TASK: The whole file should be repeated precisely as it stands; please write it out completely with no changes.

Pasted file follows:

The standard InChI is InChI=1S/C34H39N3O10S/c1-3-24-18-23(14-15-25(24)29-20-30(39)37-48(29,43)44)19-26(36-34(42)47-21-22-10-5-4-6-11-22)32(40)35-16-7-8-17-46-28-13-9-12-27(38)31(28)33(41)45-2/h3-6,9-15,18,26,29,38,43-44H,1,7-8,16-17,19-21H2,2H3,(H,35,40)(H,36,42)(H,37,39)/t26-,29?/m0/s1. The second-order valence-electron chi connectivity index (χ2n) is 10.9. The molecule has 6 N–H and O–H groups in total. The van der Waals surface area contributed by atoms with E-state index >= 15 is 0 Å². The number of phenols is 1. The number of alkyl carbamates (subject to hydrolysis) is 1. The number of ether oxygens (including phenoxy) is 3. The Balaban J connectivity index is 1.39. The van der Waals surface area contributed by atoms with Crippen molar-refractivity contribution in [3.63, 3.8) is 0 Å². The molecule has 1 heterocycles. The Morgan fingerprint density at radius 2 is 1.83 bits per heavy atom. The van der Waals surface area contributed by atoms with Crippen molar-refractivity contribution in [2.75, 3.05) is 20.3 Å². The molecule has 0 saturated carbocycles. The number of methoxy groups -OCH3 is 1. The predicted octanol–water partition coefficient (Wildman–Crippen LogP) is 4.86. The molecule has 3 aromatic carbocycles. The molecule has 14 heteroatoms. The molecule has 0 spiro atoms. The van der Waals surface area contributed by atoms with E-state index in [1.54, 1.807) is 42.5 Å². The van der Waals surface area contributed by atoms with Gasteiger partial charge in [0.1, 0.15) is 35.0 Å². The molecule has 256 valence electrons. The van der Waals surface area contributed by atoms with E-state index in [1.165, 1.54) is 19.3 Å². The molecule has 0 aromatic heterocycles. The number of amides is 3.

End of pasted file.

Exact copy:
The standard InChI is InChI=1S/C34H39N3O10S/c1-3-24-18-23(14-15-25(24)29-20-30(39)37-48(29,43)44)19-26(36-34(42)47-21-22-10-5-4-6-11-22)32(40)35-16-7-8-17-46-28-13-9-12-27(38)31(28)33(41)45-2/h3-6,9-15,18,26,29,38,43-44H,1,7-8,16-17,19-21H2,2H3,(H,35,40)(H,36,42)(H,37,39)/t26-,29?/m0/s1. The second-order valence-electron chi connectivity index (χ2n) is 10.9. The molecule has 6 N–H and O–H groups in total. The van der Waals surface area contributed by atoms with E-state index >= 15 is 0 Å². The number of phenols is 1. The number of alkyl carbamates (subject to hydrolysis) is 1. The number of ether oxygens (including phenoxy) is 3. The Balaban J connectivity index is 1.39. The van der Waals surface area contributed by atoms with Crippen molar-refractivity contribution in [3.63, 3.8) is 0 Å². The molecule has 1 heterocycles. The Morgan fingerprint density at radius 2 is 1.83 bits per heavy atom. The van der Waals surface area contributed by atoms with Crippen molar-refractivity contribution in [2.75, 3.05) is 20.3 Å². The molecule has 0 saturated carbocycles. The number of methoxy groups -OCH3 is 1. The predicted octanol–water partition coefficient (Wildman–Crippen LogP) is 4.86. The molecule has 3 aromatic carbocycles. The molecule has 14 heteroatoms. The molecule has 0 spiro atoms. The van der Waals surface area contributed by atoms with E-state index in [1.54, 1.807) is 42.5 Å². The van der Waals surface area contributed by atoms with Gasteiger partial charge in [0.1, 0.15) is 35.0 Å². The molecule has 256 valence electrons. The van der Waals surface area contributed by atoms with E-state index in [1.165, 1.54) is 19.3 Å². The molecule has 0 aromatic heterocycles. The number of amides is 3.